Boise River


Boise River

Geobox | River
name = Boise River
category = River


image_size = 300
image_caption = Tubers floating the Boise River
etymology =
country = United States
country_

state = Idaho
region_type = County
region =
district =
parent =
tributary_left =
tributary_right =
source = Sawtooth Range
source_location =
source_region =
source_state = Idaho
source_elevation_imperial =
source_elevation_note =
source_length_imperial =
source_lat_d = 43
source_lat_m = 42
source_lat_s = 48
source_lat_NS = N
source_long_d = 115
source_long_m = 38
source_long_s = 9
source_long_EW = W
source_coordinates_note = GNIS|378007|Boise River]
mouth = Snake River
mouth_location =
mouth_district =
mouth_region =
mouth_state = Idaho
mouth_country =
mouth_note =
mouth_lat_d = 43
mouth_lat_m = 49
mouth_lat_s = 15
mouth_lat_NS = N
mouth_long_d = 117
mouth_long_m = 1
mouth_long_s = 34
mouth_long_EW = W
mouth_coordinates_note =
mouth_elevation_imperial =
mouth_elevation_note =
length_imperial = 75
length_note =
watershed_imperial = 4100
watershed_note =
discharge_location =
discharge_round =
discharge_imperial =
discharge_note =
discharge_min_imperial =
discharge_max_imperial =
discharge1_location =
discharge1_imperial =
discharge1_note =


map_size =
map_caption =
map1 = Idaho Locator Map.png map1_size = 300
map1_caption = Location of the mouth of the Boise River in Idaho
map1_locator = Idaho
commons =
The Boise River is a tributary of the Snake River, approximately convert|75|mi|km long, in southwestern Idaho in the United States. It drains a rugged portion of the Sawtooth Range northeast of Boise, as well as part of the western Snake River Plain. The watershed encompasses approximately convert|4100|sqmi|km2 of highly diverse habitats, including alpine canyons, forest, rangeland, agricultural lands, and urban areas.

Description

The Boise River rises in three separate forks in the Sawtooth Range above an elevation of 10,000 ft (3000 m) and is formed by the confluence of its North and Middle forks. The North Fork, 50 mi (80 km) long, rises in the Sawtooth Wilderness Area, along the Boise-Elmore county line, 60 mi (100 km) northeast of Boise. It flows generally southeast through the remote mountains in the Boise National Forest. The Middle Fork (approximately 70 mi or 110 km long) rises within 20 mi (32 km) of the North Fork in the southern Sawtooth Wilderness Area in northeastern Elmore County. It flows WSW near the town of Atlanta, joining the North Fork to form the Boise approximately 15 mi (25 km) southeast of Idaho City. The main stream flows southwest into Arrow Rock Reservoir joining the South Fork coming from the Anderson Ranch Dam area.

The South Fork (100 mi or 160 km) rises in northern Camas County in the Sawtooth National Forest, 60 mi (100 km) east of Boise. It flows generally southwest, descending through a basalt canyon and passing through the Anderson Ranch Reservoir, then turns northwest in central Elmore County. It joins the main stream from the south as an arm of Arrow Rock Reservoir 20 mi (32 km) east of Boise to form the main stream.

Downstream from its confluence with the South Fork the river flows generally WNW, passing through Lucky Peak Reservoir and emerging from the foothills at Boise. It passes through downtown Boise, lined by an extensive recreational greenbelt, then flows northwest across the western end of the Snake River Plain, becoming a braided stream with a wide floodplain as it approaches the Snake. It enters the Snake from the east on the Idaho-Oregon border 3 mi (5 km) south of Nyssa, Oregon.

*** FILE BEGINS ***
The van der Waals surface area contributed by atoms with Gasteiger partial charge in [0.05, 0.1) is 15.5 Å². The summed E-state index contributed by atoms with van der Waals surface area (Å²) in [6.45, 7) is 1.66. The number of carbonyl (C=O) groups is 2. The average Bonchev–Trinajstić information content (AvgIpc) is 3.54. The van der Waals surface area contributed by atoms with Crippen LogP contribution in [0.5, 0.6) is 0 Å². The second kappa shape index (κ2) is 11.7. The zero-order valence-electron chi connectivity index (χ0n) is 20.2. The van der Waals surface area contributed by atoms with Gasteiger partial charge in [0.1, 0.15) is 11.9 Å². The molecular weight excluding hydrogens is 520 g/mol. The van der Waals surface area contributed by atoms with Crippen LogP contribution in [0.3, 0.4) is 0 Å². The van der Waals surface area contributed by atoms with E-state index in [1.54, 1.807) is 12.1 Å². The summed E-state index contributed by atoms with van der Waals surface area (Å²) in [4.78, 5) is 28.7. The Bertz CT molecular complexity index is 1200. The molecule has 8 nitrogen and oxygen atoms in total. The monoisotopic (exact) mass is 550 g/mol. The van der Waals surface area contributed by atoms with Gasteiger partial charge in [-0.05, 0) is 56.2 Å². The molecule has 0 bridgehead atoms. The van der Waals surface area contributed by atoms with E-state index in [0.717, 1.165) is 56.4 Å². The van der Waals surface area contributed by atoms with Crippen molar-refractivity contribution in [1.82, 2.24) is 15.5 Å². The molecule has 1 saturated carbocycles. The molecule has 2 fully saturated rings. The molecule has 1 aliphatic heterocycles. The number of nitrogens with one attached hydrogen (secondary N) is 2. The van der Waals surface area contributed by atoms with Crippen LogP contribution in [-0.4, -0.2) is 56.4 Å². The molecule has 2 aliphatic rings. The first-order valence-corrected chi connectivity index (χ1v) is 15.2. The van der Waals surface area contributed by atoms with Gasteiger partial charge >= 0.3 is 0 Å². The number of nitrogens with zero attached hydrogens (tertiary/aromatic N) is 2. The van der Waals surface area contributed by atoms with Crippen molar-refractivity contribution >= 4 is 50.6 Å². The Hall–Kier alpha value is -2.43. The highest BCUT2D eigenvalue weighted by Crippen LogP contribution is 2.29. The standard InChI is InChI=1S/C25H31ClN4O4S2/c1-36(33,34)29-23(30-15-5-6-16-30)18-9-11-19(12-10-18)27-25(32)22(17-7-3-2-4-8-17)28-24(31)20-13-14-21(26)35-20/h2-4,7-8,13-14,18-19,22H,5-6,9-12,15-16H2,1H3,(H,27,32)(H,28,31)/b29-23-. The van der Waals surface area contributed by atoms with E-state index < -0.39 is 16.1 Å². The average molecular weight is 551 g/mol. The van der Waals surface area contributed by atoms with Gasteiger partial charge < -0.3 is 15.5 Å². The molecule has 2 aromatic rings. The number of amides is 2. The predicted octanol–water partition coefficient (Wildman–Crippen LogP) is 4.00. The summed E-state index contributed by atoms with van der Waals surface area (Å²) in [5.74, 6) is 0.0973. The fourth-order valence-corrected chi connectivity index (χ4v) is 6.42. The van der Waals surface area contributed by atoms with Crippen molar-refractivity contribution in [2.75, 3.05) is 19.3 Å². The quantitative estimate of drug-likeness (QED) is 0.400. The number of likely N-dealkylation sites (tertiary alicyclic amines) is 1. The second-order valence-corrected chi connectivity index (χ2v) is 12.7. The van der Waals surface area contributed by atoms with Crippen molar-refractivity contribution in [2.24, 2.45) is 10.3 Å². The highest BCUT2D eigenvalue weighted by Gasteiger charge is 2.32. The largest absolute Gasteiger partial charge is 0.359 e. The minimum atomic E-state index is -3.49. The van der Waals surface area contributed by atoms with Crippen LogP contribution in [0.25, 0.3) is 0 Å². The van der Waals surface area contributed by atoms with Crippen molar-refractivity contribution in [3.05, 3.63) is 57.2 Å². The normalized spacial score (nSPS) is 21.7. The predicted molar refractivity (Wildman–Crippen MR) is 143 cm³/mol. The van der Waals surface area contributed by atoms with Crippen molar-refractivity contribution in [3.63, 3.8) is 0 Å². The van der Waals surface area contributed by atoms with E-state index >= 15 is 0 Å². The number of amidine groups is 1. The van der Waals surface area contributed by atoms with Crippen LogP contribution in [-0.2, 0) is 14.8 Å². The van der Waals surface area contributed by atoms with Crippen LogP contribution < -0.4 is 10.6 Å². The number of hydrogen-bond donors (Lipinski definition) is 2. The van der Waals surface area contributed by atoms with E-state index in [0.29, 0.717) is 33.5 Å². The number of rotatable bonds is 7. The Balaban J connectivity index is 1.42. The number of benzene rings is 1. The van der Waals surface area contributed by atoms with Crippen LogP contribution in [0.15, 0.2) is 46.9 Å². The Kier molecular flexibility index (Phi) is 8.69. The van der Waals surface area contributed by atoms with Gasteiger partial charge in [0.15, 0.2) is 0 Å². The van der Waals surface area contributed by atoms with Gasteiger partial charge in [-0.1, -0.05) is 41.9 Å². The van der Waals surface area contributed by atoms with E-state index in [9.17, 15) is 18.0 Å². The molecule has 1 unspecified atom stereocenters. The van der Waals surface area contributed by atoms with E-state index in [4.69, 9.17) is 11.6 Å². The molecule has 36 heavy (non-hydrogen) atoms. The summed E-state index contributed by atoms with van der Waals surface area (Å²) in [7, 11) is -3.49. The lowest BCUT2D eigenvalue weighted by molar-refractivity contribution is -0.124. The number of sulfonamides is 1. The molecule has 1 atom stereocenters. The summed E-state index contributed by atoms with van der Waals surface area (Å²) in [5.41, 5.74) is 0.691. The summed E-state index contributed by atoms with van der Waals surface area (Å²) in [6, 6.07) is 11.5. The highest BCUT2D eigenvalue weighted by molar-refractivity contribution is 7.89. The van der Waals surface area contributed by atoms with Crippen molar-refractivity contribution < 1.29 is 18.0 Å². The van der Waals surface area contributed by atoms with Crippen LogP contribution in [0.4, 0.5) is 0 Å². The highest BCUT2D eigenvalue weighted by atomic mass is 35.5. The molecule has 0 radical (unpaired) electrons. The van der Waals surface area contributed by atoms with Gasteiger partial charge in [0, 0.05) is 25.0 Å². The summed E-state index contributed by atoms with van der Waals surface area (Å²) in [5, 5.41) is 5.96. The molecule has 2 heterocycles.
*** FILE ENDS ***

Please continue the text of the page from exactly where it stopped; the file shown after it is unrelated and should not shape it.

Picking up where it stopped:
History

The river was called "Reed's River" in the early 19th century. It was explored during 1811 Astorian Expedition. The river is used for irrigation on the plain east of Boise. The dams that form the mountain reservoirs were constructed as part of the Boise Project to provide hydroelectricity, drinking water, and flood control to Boise and the surrounding area.

Recreation

The river is a popular destination for floating and whitewater rafting. On the lower (warmwater) course of the river, low summer flows and poorer water quality from agricultural runoff limit fishery production. This section of river supports a fair fishery for largemouth bass, smallmouth bass, and channel catfish. Upstream from Star, the river is a coldwater stream and supports a greater variety of fish. The most prevalent species on this section is mountain whitefish, as well as hatchery-reared rainbow trout, wild rainbow trout, and fingerling brown trout. Upstream from Lucky Peak and Arrowrock reservoirs, the river and its tributaries contain excellent populations of wild rainbow trout, mountain whitefish, and bull trout. This is especially true immediately downstream from the outflow of Anderson Ranch reservoir, where the South Fork takes on the characteristics of a classic "tailwater" for over five miles from the put-in below the dam to Cow Creek Bridge.

Fishing

The Boise river is also used for fishing, mostly for rainbow trout and, in the winter, steelhead. Spinfishermen use roostertail spinners and bait such as worms and powerbait while fly fishermen use a variety of nymphs, streamers, and dry flies.

References

External links

* [http://www.idwr.state.id.us/tvalley/Boise_River.htm State of Idaho: Boise River]
* [http://imnh.isu.edu/digitalatlas/geog/fishery/drainage/drain20.htm Idaho State University: Boise River]
* [http://waterdata.usgs.gov/id/nwis/uv/?site_no=13206000&PARAmeter_cd=00065,00060 U.S. Geological Survey Stream Gage, Boise River at Glenwood Bridge near Boise]
* [http://id.water.usgs.gov/projects/lwr_boise/ U.S. Geological Survey: Water-Quality and Biological Trends on the Lower Boise River]


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